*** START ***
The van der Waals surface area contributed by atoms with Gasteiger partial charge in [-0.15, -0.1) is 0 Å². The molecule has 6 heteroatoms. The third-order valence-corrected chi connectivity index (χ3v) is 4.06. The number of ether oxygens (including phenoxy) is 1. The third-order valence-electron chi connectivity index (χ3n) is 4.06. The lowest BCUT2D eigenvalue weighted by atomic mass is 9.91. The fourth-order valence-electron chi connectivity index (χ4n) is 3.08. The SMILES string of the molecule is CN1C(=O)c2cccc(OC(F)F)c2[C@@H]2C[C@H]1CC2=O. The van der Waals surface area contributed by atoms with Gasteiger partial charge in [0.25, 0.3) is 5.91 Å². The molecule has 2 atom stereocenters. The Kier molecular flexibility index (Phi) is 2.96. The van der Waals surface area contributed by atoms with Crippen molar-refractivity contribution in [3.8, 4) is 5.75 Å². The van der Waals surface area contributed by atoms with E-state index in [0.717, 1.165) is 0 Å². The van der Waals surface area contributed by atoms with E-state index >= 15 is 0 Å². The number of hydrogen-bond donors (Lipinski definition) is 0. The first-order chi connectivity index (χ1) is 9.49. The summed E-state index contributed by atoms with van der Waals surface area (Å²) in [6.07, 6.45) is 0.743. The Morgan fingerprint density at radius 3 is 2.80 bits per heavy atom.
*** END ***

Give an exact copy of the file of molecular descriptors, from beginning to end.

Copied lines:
The van der Waals surface area contributed by atoms with Gasteiger partial charge in [-0.15, -0.1) is 0 Å². The molecule has 6 heteroatoms. The third-order valence-corrected chi connectivity index (χ3v) is 4.06. The number of ether oxygens (including phenoxy) is 1. The third-order valence-electron chi connectivity index (χ3n) is 4.06. The lowest BCUT2D eigenvalue weighted by atomic mass is 9.91. The fourth-order valence-electron chi connectivity index (χ4n) is 3.08. The SMILES string of the molecule is CN1C(=O)c2cccc(OC(F)F)c2[C@@H]2C[C@H]1CC2=O. The van der Waals surface area contributed by atoms with Gasteiger partial charge in [0.25, 0.3) is 5.91 Å². The molecule has 2 atom stereocenters. The Kier molecular flexibility index (Phi) is 2.96. The van der Waals surface area contributed by atoms with Crippen molar-refractivity contribution in [3.8, 4) is 5.75 Å². The van der Waals surface area contributed by atoms with E-state index in [0.717, 1.165) is 0 Å². The van der Waals surface area contributed by atoms with E-state index >= 15 is 0 Å². The number of hydrogen-bond donors (Lipinski definition) is 0. The first-order chi connectivity index (χ1) is 9.49. The summed E-state index contributed by atoms with van der Waals surface area (Å²) in [6.07, 6.45) is 0.743. The Morgan fingerprint density at radius 3 is 2.80 bits per heavy atom.